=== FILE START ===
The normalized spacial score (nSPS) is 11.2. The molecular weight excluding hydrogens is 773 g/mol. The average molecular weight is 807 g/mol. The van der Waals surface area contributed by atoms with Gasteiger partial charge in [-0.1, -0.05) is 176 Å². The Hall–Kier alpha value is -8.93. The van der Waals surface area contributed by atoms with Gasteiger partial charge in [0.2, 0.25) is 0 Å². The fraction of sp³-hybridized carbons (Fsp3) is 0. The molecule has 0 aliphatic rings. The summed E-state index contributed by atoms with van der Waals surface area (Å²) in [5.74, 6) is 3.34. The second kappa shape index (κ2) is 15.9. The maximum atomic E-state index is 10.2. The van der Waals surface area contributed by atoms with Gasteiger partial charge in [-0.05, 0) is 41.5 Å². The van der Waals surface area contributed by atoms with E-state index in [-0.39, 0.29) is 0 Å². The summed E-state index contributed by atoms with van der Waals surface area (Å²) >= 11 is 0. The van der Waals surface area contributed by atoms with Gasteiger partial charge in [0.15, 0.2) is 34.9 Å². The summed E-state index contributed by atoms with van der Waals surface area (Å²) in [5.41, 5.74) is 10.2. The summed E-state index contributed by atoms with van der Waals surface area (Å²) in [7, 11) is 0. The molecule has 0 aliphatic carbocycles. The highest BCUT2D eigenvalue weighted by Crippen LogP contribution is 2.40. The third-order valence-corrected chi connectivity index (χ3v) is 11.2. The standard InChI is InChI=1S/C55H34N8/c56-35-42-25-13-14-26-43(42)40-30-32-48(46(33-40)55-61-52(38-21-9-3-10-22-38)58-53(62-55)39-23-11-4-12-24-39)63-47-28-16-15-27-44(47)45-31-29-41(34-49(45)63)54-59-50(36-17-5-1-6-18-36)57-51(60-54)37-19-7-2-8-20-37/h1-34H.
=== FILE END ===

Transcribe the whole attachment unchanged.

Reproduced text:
The normalized spacial score (nSPS) is 11.2. The molecular weight excluding hydrogens is 773 g/mol. The average molecular weight is 807 g/mol. The van der Waals surface area contributed by atoms with Gasteiger partial charge in [-0.1, -0.05) is 176 Å². The Hall–Kier alpha value is -8.93. The van der Waals surface area contributed by atoms with Gasteiger partial charge in [0.2, 0.25) is 0 Å². The fraction of sp³-hybridized carbons (Fsp3) is 0. The molecule has 0 aliphatic rings. The summed E-state index contributed by atoms with van der Waals surface area (Å²) in [5.74, 6) is 3.34. The second kappa shape index (κ2) is 15.9. The maximum atomic E-state index is 10.2. The van der Waals surface area contributed by atoms with Gasteiger partial charge in [-0.05, 0) is 41.5 Å². The van der Waals surface area contributed by atoms with E-state index in [-0.39, 0.29) is 0 Å². The summed E-state index contributed by atoms with van der Waals surface area (Å²) >= 11 is 0. The van der Waals surface area contributed by atoms with Gasteiger partial charge in [0.15, 0.2) is 34.9 Å². The summed E-state index contributed by atoms with van der Waals surface area (Å²) in [5.41, 5.74) is 10.2. The summed E-state index contributed by atoms with van der Waals surface area (Å²) in [7, 11) is 0. The molecule has 0 aliphatic carbocycles. The highest BCUT2D eigenvalue weighted by Crippen LogP contribution is 2.40. The third-order valence-corrected chi connectivity index (χ3v) is 11.2. The standard InChI is InChI=1S/C55H34N8/c56-35-42-25-13-14-26-43(42)40-30-32-48(46(33-40)55-61-52(38-21-9-3-10-22-38)58-53(62-55)39-23-11-4-12-24-39)63-47-28-16-15-27-44(47)45-31-29-41(34-49(45)63)54-59-50(36-17-5-1-6-18-36)57-51(60-54)37-19-7-2-8-20-37/h1-34H.